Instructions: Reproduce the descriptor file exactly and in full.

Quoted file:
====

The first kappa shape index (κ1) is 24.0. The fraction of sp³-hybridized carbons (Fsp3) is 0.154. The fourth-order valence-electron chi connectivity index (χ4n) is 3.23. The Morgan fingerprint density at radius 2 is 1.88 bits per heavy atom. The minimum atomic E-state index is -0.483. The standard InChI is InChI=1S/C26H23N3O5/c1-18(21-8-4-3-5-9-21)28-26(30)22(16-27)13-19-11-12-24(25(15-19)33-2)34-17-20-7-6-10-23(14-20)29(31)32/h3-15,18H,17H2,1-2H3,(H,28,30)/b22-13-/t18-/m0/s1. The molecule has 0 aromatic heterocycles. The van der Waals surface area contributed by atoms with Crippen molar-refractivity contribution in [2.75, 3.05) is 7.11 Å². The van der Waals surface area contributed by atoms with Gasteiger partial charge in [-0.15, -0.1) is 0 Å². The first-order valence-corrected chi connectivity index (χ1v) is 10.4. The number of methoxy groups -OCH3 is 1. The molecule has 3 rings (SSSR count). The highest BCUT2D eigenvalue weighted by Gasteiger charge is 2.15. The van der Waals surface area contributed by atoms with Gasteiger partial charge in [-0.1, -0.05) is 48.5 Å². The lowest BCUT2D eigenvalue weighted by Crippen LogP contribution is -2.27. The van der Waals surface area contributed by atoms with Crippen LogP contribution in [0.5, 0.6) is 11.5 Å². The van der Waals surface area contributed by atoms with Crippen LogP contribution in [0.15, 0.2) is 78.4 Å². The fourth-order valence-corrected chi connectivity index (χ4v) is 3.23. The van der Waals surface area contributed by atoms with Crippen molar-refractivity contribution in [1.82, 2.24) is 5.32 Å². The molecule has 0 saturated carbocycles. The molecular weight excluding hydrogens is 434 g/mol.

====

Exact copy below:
The first kappa shape index (κ1) is 24.0. The fraction of sp³-hybridized carbons (Fsp3) is 0.154. The fourth-order valence-electron chi connectivity index (χ4n) is 3.23. The Morgan fingerprint density at radius 2 is 1.88 bits per heavy atom. The minimum atomic E-state index is -0.483. The standard InChI is InChI=1S/C26H23N3O5/c1-18(21-8-4-3-5-9-21)28-26(30)22(16-27)13-19-11-12-24(25(15-19)33-2)34-17-20-7-6-10-23(14-20)29(31)32/h3-15,18H,17H2,1-2H3,(H,28,30)/b22-13-/t18-/m0/s1. The molecule has 0 aromatic heterocycles. The van der Waals surface area contributed by atoms with Crippen molar-refractivity contribution in [2.75, 3.05) is 7.11 Å². The van der Waals surface area contributed by atoms with Gasteiger partial charge in [-0.15, -0.1) is 0 Å². The first-order valence-corrected chi connectivity index (χ1v) is 10.4. The number of methoxy groups -OCH3 is 1. The molecule has 3 rings (SSSR count). The highest BCUT2D eigenvalue weighted by Gasteiger charge is 2.15. The van der Waals surface area contributed by atoms with Gasteiger partial charge in [-0.1, -0.05) is 48.5 Å². The lowest BCUT2D eigenvalue weighted by Crippen LogP contribution is -2.27. The van der Waals surface area contributed by atoms with Crippen LogP contribution in [0.5, 0.6) is 11.5 Å². The van der Waals surface area contributed by atoms with Crippen LogP contribution in [0.15, 0.2) is 78.4 Å². The fourth-order valence-corrected chi connectivity index (χ4v) is 3.23. The van der Waals surface area contributed by atoms with Crippen molar-refractivity contribution in [1.82, 2.24) is 5.32 Å². The molecule has 0 saturated carbocycles. The molecular weight excluding hydrogens is 434 g/mol.